Accepted Paper:

Do excellent researchers ever fail? Comparing academia and biotechnology companies  

Authors:

Maximilian Fochler (University of Vienna)
Lisa Sigl (University of Vienna)

Paper short abstract:

In competitive excellence, is failure becoming a taboo? How does this affect research? We compare cultural ways of dealing with uncertainties in the academic life sciences and biotech companies and ask which role the chance of failure plays in epistemic, organizational and career decisions.

Paper long abstract:

In science policy, funding and academic research practice, excellence is ever more strongly defined in terms and processes of competition. For the most part, the truly excellent are those with a track record repeatedly proving their ability to outrun others. Particularly in "hot" fields, failing to secure a grant, failing to achieve significant results in an experiment, failing to publish a paper with high impact, is seen as most likely leading to career death, at least in specific sensitive phases of academic lives. As a result, failure, or even the possibility of failing, is culturally side-lined and may even have become a taboo. The consequences of this for research as an activity which by its very definition needs to deal with uncertainty are only starting to be discussed, for example in debates about missing opportunities to publish negative results or about the manipulation of research results.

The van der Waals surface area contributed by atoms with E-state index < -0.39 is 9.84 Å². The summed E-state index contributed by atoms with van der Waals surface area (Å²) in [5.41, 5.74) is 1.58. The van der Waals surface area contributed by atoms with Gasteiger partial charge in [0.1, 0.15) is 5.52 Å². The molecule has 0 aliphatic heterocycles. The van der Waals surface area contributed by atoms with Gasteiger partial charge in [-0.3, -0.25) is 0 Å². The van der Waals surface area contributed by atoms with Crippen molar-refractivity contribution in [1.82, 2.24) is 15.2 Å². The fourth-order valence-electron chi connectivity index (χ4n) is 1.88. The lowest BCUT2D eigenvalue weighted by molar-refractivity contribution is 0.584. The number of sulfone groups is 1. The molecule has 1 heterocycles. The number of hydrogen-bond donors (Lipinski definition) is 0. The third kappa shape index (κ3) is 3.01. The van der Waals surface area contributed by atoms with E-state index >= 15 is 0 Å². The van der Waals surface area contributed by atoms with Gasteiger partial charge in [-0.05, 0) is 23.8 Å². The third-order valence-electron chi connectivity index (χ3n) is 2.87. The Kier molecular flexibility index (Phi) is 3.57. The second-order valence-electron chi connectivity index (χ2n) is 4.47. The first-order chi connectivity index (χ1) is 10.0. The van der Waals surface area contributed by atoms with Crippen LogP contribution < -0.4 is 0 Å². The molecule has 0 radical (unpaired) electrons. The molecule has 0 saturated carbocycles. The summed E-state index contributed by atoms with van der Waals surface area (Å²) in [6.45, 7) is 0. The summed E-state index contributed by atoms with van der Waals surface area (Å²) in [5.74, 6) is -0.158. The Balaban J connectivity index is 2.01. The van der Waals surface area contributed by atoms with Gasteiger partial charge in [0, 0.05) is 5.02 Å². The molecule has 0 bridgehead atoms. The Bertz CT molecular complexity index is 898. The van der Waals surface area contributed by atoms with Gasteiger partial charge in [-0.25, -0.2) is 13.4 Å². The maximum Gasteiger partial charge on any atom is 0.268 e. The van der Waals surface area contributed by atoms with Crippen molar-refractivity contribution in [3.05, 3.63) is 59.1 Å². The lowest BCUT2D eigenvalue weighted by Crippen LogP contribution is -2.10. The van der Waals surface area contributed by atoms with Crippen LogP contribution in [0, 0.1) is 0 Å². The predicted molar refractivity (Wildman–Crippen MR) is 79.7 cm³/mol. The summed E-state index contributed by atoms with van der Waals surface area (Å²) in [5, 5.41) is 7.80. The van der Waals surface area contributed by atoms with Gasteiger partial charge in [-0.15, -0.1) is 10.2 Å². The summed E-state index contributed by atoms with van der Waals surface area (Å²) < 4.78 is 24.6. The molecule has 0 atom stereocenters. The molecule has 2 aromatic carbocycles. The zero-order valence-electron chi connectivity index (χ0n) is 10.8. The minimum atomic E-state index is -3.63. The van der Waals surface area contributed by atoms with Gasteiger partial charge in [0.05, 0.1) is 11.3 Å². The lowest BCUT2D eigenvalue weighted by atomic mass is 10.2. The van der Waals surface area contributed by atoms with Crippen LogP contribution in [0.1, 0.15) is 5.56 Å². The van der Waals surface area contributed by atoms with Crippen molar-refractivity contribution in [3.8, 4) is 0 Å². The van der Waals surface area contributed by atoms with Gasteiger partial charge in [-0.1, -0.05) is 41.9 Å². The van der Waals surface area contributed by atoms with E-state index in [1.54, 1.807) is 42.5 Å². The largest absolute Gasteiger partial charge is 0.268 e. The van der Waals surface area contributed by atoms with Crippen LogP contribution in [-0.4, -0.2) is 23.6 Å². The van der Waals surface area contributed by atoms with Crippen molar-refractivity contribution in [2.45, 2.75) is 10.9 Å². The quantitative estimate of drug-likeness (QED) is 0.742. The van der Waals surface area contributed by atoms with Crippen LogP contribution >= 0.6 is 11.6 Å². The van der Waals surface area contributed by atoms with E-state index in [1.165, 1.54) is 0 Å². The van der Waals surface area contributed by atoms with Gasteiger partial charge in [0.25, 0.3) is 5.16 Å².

In this paper, we will discuss how uncertainty and failure are defined and handled in two very different institutional contexts in the contemporary life sciences: academia and biotechnology companies. Drawing on interview data, we will analyse and compare different cultural ways of dealing with uncertainties and ask which role the possibility of failure plays in making epistemic, organizational and career-related decisions.

We explore the differing cultural roles of failure to better understand how discourses about excellence re-shape researchers' tactical decisions in research and research careers in academia, but also to address alternative ways of dealing with the inherent uncertainties of science.

Panel T020
Governing Excellent Science